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Radio Massacre International — Time and Motion
(Cuneiform Rune 298/299, 2010, 2CD)

by Henry Schneider, 2011-06-01:

Time and Motion Cover art

This trio of Brits has been performing their epic electronic improvisations since the mid 90s. They have performed at numerous electronic music festivals across Europe and the US. In 2004 they collaborated with Damo Suzuki (Can) for a concert in Manchester. They are no strangers to Cuneiform; this is their third release on the label. What we have is 2½ hours of superb electronic, space, and cosmic music spanning two discs. RMI consciously created Time & Motion to encourage selective listening. The tracks break down into the two basic themes of the title: Time (“Kairos,” “The Clockwork Time Dragon,” “Aeon,” “Chronos,” and “30 Years”) and Motion (“Equatorial Pitch,” “Fission Ships Parts 1 and 2,” “Maybe a Last Look at Joe’s House,” and “Nine:Four:One”). The Time tracks are propelled by pulsating Tangerine Dream-like pentatonic sequences, occasional doses of Ummagumma, and Manuel Göttsching style riffing. While the Motion tracks are more abstract, ethereal, and analog with Saucerful references and the occasional sequence and scorching guitar solo thrown in for good measure. Some of the tracks take inspiration from cosmology, plasma, and nuclear physics hence the titles “Equatorial Pitch” and “Fission Ships.” I definitely get the impression of charged particles spiraling along magnetic field lines as they race through the vacuum of space sporadically annihilating each other. Even though RMI are known for their improvisations, these tracks are not random noodlings, folks. Each is well orchestrated and truly a mind-expanding listening experience! Highly recommended!


by Jon Davis, 2011-06-01:

I’m no RMI expert, but of the things I’ve heard, there’s some nifty Tangerine Dream style electronic music, some tripped-out space rock, and some atmospheric improvisation. Those same elements fit into the mix on this double-CD release, with the balance between them depending on the track. And the musicians are so atuned to each other that the line between improvisation and composition is blurred beyond recognition. This time out, the band’s core trio is augmented by Martin Archer (who was also on their previous Cuneiform release) on saxes and other woodwinds, adding a marvellous organic touch to all the synthesizers, electronic devices, and electric guitars. While electronic sounds dominate, including some long beat-free stretches of minimal volume (read: ambient), there are several excellent sequencer orgies, as well as one lengthy section devoted to pretty straight bass/drums/guitar jamming. Listening to the whole thing through is quite a commitment, but almost all the tracks work on their own if you’ve got ten or twenty minutes. This is not music for people in a hurry (the phrases “paint dry” and “grass grow” come to mind); even the pieces which exhibit a beat take a leisurely pace to go anywhere, perhaps more like real space travel than the twitchy video-game version of space travel you find in movies. We’re gliding through the vast expanses of interstellar space, not dodging asteroids in-system. It’s not as exiting, perhaps, but you have time to enjoy the view out the viewport — your ship does have viewports, right? Because if it doesn’t, I’m not going for a ride in it.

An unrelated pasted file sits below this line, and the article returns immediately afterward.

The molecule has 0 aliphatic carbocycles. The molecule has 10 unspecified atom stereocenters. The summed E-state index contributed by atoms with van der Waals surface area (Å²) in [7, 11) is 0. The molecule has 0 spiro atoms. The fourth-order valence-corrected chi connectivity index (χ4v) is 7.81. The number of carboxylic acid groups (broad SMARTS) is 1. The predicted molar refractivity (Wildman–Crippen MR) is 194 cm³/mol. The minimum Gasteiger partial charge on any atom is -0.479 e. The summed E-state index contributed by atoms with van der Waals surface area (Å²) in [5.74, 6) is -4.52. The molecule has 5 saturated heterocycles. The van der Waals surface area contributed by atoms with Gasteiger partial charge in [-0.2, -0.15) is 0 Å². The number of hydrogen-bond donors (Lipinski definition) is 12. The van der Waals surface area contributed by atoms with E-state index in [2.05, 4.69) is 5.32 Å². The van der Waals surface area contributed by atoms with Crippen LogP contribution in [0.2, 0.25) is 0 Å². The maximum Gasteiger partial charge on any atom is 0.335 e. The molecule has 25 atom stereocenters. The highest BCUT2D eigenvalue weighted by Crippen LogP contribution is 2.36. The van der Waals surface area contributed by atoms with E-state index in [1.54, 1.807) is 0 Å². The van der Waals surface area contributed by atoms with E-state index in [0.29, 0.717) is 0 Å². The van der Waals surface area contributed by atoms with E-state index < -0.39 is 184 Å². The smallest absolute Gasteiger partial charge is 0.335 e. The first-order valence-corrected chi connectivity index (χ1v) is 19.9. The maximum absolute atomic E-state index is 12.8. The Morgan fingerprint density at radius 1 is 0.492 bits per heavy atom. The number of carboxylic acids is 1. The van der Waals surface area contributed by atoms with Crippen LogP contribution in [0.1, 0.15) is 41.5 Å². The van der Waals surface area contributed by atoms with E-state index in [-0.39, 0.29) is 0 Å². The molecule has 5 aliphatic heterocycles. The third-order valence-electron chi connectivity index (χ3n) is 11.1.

Filed under: New releases , Issue 39 , 2010 releases

Related artist(s): Radio Massacre International

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